The United Arab Emirates has decided that BlackBerry smartphones are dangerous to national security. Other countries, like India, don’t like RIM’s email, instant messaging and web browsing securitty either. The core issue is clearly mobile privacy in a world where some governments feel threatened by wireless device security.
Surprisingly, the U.A.E.’s announcement was announced a day after the Wall Street Journal started a series of articles on mobile browser computer Internet security. The Journal hired a consultant to study tracking cookies and “beacons” that monitor browser users’ activities on the Web, primarily for the benefit of advertisers.
RIM’s customer base of 46 million BlackBerry’s around the world relies upon the added encryption security built into the devices. Data sent from a BlackBerry is encrypted from handset to handset as mobile carriers pass billions of emails and instant messages to RIM’s global servers, making it difficult, if not impossible, for government and other eavesdroppers to capture secure phone transmissions. (This isn’t the case with other mobile phones, including those from Nokia and Apple.)
Mobile privacy and wireless security are becoming a controversial topic among phone users worldwide. During the past year, for example, Facebook was called on the table by numerous privacy watchdogs and U.S. government agencies for releasing members’ personal information. While Facebook has taken steps to improve its privacy and security practices, it’s challenging to protect the private information of 550 million users scattered across the globe. Mobile privacy remains an issue on Facebook.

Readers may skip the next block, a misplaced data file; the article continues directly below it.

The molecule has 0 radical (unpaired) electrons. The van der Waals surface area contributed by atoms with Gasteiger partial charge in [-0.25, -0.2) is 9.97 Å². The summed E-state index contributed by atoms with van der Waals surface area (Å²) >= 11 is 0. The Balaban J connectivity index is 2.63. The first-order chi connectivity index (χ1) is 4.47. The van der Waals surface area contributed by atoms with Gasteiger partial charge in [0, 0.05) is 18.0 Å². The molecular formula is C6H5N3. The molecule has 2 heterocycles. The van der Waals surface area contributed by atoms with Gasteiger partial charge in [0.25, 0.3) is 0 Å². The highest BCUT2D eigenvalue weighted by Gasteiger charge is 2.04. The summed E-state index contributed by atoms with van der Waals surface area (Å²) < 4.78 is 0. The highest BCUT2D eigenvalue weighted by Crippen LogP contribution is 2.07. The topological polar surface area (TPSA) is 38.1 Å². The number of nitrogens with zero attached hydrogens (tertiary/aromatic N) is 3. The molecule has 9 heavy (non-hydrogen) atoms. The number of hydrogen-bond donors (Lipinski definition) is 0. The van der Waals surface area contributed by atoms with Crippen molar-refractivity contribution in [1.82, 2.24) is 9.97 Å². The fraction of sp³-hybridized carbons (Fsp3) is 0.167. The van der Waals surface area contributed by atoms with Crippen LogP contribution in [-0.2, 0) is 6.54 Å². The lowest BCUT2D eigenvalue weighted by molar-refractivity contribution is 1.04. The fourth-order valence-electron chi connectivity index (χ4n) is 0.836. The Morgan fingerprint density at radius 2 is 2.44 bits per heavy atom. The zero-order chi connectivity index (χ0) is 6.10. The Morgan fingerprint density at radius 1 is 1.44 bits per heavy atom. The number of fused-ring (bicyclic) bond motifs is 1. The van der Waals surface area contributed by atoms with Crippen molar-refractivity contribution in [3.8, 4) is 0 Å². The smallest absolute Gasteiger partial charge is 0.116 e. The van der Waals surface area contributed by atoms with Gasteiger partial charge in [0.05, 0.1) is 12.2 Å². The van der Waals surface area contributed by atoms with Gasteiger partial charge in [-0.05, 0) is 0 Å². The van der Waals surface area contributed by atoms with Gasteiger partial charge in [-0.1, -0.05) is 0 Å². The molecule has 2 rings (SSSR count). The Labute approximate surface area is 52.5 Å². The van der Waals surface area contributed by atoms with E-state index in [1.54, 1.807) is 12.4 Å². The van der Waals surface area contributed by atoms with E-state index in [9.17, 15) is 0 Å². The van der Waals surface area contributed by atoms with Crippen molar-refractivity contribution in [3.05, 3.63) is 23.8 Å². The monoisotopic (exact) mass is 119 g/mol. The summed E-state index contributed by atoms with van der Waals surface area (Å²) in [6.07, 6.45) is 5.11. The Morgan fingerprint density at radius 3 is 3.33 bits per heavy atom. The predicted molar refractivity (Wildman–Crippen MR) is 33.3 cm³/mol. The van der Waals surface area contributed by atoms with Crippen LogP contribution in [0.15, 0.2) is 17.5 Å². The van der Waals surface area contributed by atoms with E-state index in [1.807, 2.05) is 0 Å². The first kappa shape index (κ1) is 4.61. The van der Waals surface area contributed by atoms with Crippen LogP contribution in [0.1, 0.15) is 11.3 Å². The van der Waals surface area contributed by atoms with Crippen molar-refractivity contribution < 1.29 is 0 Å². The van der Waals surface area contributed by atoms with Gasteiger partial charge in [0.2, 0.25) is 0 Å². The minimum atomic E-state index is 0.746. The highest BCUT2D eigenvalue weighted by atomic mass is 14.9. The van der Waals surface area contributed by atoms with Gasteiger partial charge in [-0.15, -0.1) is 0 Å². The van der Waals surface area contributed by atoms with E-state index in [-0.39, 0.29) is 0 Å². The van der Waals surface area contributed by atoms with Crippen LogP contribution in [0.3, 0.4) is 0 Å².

Here’s the irony of our over social networked, twittered, mobile apped and FourSquared age: While governments, credit bureaus, search engines, ad networks, marketing companies, potential employers and even mobile app developers attempt to collect private information about us, millions of people are freely releasing information online that could lead to identity theft, lost jobs and ruined reputations. It’s one thing to live in the United Arab Emirate countries without a BlackBerry. It’s another to lose control of how personal information is stored, controlled and released by social media companies or collected by smartphone mobile applications.
Health information is one example. When I call my medical group to book an appointment with my doctor, discuss billing information or my medications, the call center rep asks for my name, address and date of birth.
Because of my blogging activities on the Internet, the first two are easy to get, only leaving my date of birth, requested by Facebook and most social networking sites. Do I give my correct date of birth online? No. Doing so increases the possibility of a security breach to my health information. (Credit bureaus ask similar information, including your mother’s maiden name, which should never be revealed online to anyone.)
Don’t get me wrong. Living in our mobile communications age is enjoyable and provides ways to make friends, develop business relationships and more. At the same time, however, governments, advertisers, social networking sites and others seek to invade our mobile privacy for political and monetary reasons.